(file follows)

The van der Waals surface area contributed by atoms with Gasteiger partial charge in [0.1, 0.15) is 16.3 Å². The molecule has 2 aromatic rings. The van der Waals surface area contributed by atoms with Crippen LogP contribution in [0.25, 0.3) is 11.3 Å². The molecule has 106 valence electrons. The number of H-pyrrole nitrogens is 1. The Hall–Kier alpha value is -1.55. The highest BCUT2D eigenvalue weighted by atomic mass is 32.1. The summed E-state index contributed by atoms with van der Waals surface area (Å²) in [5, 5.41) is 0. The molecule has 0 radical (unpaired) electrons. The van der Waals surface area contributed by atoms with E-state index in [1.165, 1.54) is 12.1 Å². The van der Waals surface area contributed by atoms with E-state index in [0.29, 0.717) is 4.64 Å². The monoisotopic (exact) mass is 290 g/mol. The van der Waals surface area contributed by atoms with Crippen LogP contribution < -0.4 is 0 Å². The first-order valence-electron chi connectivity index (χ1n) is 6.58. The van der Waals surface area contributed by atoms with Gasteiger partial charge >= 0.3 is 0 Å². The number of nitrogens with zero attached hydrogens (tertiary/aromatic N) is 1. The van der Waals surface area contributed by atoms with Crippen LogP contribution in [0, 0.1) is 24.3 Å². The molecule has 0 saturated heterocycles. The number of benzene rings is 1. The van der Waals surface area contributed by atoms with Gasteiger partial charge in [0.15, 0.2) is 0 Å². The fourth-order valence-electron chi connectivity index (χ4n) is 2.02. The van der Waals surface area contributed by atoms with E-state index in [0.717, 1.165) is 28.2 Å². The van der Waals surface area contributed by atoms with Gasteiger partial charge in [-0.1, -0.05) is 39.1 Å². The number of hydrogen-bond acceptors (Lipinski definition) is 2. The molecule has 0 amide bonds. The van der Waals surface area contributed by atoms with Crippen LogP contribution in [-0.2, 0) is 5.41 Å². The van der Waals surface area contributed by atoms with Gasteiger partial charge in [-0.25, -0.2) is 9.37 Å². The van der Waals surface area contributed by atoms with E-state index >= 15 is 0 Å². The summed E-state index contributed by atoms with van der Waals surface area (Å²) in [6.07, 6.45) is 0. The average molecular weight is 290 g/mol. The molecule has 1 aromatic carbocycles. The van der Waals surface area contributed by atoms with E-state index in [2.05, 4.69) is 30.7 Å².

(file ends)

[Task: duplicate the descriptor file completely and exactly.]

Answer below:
The van der Waals surface area contributed by atoms with Gasteiger partial charge in [0.1, 0.15) is 16.3 Å². The molecule has 2 aromatic rings. The van der Waals surface area contributed by atoms with Crippen LogP contribution in [0.25, 0.3) is 11.3 Å². The molecule has 106 valence electrons. The number of H-pyrrole nitrogens is 1. The Hall–Kier alpha value is -1.55. The highest BCUT2D eigenvalue weighted by atomic mass is 32.1. The summed E-state index contributed by atoms with van der Waals surface area (Å²) in [5, 5.41) is 0. The molecule has 0 radical (unpaired) electrons. The van der Waals surface area contributed by atoms with E-state index in [1.165, 1.54) is 12.1 Å². The van der Waals surface area contributed by atoms with E-state index in [0.29, 0.717) is 4.64 Å². The monoisotopic (exact) mass is 290 g/mol. The van der Waals surface area contributed by atoms with Crippen LogP contribution < -0.4 is 0 Å². The first-order valence-electron chi connectivity index (χ1n) is 6.58. The van der Waals surface area contributed by atoms with Gasteiger partial charge >= 0.3 is 0 Å². The number of nitrogens with zero attached hydrogens (tertiary/aromatic N) is 1. The van der Waals surface area contributed by atoms with Crippen LogP contribution in [0, 0.1) is 24.3 Å². The molecule has 0 saturated heterocycles. The number of benzene rings is 1. The van der Waals surface area contributed by atoms with Gasteiger partial charge in [0.15, 0.2) is 0 Å². The fourth-order valence-electron chi connectivity index (χ4n) is 2.02. The van der Waals surface area contributed by atoms with E-state index in [0.717, 1.165) is 28.2 Å². The van der Waals surface area contributed by atoms with Gasteiger partial charge in [-0.1, -0.05) is 39.1 Å². The number of hydrogen-bond acceptors (Lipinski definition) is 2. The molecule has 0 amide bonds. The van der Waals surface area contributed by atoms with Crippen LogP contribution in [-0.2, 0) is 5.41 Å². The van der Waals surface area contributed by atoms with Gasteiger partial charge in [-0.25, -0.2) is 9.37 Å². The van der Waals surface area contributed by atoms with E-state index >= 15 is 0 Å². The summed E-state index contributed by atoms with van der Waals surface area (Å²) in [6.07, 6.45) is 0. The average molecular weight is 290 g/mol. The molecule has 1 aromatic carbocycles. The van der Waals surface area contributed by atoms with E-state index in [2.05, 4.69) is 30.7 Å².